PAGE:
The Bible mentions the idea of being “slow to anger” many times. It’s used to describe someone with strength, a spiritual leader’s qualifications, and as an example of how we should be in relationship with others. We see the example given to us countless times in how God interacts with His people and through Jesus’ ministry.

Being angry is not always a sin, but how we express it can be. Losing self-control of our emotions is often sparked by our selfishness and inability to flex when something doesn’t go our way and look the way we planned. When you’ve lost your cool, you often feel shame and guilt for your behavior. You are left aching as well as the person receiving your anger. Becoming slow to anger will benefit you and your relationships.

The concept of being slow to anger is great, but the reality is that it’s HARD to accomplish. When something upsets us, our instinct is to quickly react in a not so righteous way.

Here are 3 steps to help you be slow to anger:

Prayer

Slowing down your anger is not just something you can “white knuckle”. It’s always good to start with prayer to help you through. Confessing to God that you don’t have the strength and need help is a sign of humility. Admitting this to yourself, God, and others starts to break down the selfish roots that are at the core of the anger problem and is an important first step. This internal brokenness and repentance is a giant leap towards a healthy expression of anger.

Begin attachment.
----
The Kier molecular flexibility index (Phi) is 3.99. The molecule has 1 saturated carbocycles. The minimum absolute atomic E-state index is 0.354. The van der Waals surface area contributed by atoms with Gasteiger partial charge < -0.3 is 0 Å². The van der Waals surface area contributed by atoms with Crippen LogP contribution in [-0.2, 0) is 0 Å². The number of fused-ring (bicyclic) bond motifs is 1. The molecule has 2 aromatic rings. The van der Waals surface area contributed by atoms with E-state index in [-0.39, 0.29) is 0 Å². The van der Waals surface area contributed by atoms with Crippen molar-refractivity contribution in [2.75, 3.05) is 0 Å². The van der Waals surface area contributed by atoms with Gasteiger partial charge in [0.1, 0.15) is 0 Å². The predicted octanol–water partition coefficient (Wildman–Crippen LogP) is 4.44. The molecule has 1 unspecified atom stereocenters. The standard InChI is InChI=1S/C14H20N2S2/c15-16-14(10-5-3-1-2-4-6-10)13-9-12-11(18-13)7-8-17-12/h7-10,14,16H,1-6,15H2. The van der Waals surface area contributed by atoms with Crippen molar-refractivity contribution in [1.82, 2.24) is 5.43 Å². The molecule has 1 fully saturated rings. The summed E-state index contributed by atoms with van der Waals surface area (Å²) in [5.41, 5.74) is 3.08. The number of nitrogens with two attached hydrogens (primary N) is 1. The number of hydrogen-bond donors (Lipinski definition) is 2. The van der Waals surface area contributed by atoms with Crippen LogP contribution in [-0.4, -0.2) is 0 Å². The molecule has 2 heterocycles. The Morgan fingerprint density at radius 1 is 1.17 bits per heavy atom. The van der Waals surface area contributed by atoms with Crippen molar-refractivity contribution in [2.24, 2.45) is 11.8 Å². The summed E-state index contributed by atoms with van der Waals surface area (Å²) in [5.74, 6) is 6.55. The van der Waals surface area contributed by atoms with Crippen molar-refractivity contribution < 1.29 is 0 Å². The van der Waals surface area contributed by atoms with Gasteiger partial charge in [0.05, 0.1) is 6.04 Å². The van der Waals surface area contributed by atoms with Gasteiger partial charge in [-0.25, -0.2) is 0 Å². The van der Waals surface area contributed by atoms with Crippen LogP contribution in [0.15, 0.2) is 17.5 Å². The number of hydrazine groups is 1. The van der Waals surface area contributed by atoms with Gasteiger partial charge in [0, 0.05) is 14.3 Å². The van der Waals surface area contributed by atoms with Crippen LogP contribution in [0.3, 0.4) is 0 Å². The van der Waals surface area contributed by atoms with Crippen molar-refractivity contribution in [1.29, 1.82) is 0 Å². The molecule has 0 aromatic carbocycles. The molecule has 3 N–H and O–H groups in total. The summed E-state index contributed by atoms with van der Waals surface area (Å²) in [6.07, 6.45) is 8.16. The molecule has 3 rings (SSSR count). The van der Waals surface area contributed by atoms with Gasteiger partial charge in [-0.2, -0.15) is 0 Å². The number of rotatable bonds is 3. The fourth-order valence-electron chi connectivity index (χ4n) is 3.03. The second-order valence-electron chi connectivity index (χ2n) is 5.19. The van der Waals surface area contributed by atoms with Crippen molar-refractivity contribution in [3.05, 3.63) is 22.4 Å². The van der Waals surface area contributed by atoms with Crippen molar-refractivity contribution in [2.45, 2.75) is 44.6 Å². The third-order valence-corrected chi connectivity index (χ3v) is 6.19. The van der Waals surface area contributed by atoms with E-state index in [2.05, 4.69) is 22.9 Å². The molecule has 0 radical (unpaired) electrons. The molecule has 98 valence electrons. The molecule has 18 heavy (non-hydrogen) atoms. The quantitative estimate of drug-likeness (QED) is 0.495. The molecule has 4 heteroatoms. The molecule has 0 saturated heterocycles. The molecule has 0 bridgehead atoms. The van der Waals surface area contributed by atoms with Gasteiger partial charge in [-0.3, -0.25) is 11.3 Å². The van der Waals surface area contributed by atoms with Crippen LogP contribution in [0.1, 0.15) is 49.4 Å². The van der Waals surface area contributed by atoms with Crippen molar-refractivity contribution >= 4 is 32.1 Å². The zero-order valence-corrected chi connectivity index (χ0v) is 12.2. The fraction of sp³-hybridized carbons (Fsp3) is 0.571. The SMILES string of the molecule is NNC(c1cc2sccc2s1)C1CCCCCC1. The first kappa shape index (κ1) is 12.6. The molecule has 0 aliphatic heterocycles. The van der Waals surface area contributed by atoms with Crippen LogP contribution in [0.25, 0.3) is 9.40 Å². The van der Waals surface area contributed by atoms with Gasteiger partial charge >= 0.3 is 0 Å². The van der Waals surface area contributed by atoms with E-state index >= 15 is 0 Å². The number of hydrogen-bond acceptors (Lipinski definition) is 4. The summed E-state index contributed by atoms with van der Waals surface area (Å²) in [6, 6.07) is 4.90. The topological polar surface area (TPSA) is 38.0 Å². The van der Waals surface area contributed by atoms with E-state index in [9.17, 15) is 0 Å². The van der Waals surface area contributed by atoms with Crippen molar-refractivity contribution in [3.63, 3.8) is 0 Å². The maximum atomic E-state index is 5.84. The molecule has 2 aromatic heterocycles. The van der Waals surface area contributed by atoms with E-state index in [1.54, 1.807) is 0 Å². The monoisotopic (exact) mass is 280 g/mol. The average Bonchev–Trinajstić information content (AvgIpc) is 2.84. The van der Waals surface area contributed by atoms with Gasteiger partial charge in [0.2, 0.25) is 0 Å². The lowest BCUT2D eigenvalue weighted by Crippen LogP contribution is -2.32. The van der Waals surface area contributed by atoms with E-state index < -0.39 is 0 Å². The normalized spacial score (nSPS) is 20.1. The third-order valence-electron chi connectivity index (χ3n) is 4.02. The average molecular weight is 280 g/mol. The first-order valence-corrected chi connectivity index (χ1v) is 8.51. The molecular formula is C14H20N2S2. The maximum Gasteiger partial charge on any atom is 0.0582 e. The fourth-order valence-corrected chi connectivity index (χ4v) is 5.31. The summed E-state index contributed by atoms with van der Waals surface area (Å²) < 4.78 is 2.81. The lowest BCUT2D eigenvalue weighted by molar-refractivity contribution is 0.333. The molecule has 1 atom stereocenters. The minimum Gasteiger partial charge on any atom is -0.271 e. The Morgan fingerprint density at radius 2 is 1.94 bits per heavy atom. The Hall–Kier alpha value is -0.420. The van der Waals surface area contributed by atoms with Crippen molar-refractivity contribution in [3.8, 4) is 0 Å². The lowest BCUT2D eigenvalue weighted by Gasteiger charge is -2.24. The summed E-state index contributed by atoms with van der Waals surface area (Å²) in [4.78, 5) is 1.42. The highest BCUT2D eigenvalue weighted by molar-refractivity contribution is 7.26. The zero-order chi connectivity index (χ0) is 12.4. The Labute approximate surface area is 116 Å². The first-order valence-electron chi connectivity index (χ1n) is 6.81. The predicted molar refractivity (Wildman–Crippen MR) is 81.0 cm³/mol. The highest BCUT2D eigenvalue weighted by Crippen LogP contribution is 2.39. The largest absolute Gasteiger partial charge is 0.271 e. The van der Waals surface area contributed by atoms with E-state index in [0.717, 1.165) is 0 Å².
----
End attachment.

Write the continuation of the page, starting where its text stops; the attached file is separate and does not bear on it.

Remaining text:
Pause

Taking a personal time out when you feel the urge to get angry will help you slow down the emotions. When you feel your blood starting to boil, take a deep breath and go take a moment away from the situation. This pause will help you think through the situation more clearly. Ask yourself “What’s my deal?” as you start to calm down. This helps you think through what the root of the problem is. Usually there are underlying emotions that are driving the anger to the surface. The root may also be something else not even related to the current situation. Triggers from past issues will often cause an angry reaction. This step requires you to build personal awareness and emotional intelligence.

It’s also important to think about what you really want the other person to hear when taking a pause. Maybe it’s that your hurt, disappointed or annoyed that things aren’t how you thought they should be. Make sure you also communicate what you need from the person. People HEAR you better when you speak calmly and more vulnerably. If you want to get your message across, taking a pause can help.

Practice

If you’ve had an anger problem for a long time, remember that it’s going to take time. Be patient with yourself as you practice. It’s not a light switch solution and there will be many glitches as you make change. Give yourself grace as you lean on the Lord for help, ask for forgiveness, and focus on taking the next healthy step.

There are many other strategies that help work through anger issues, but these are a few to get you started. What are some things you do to help you slow down the anger?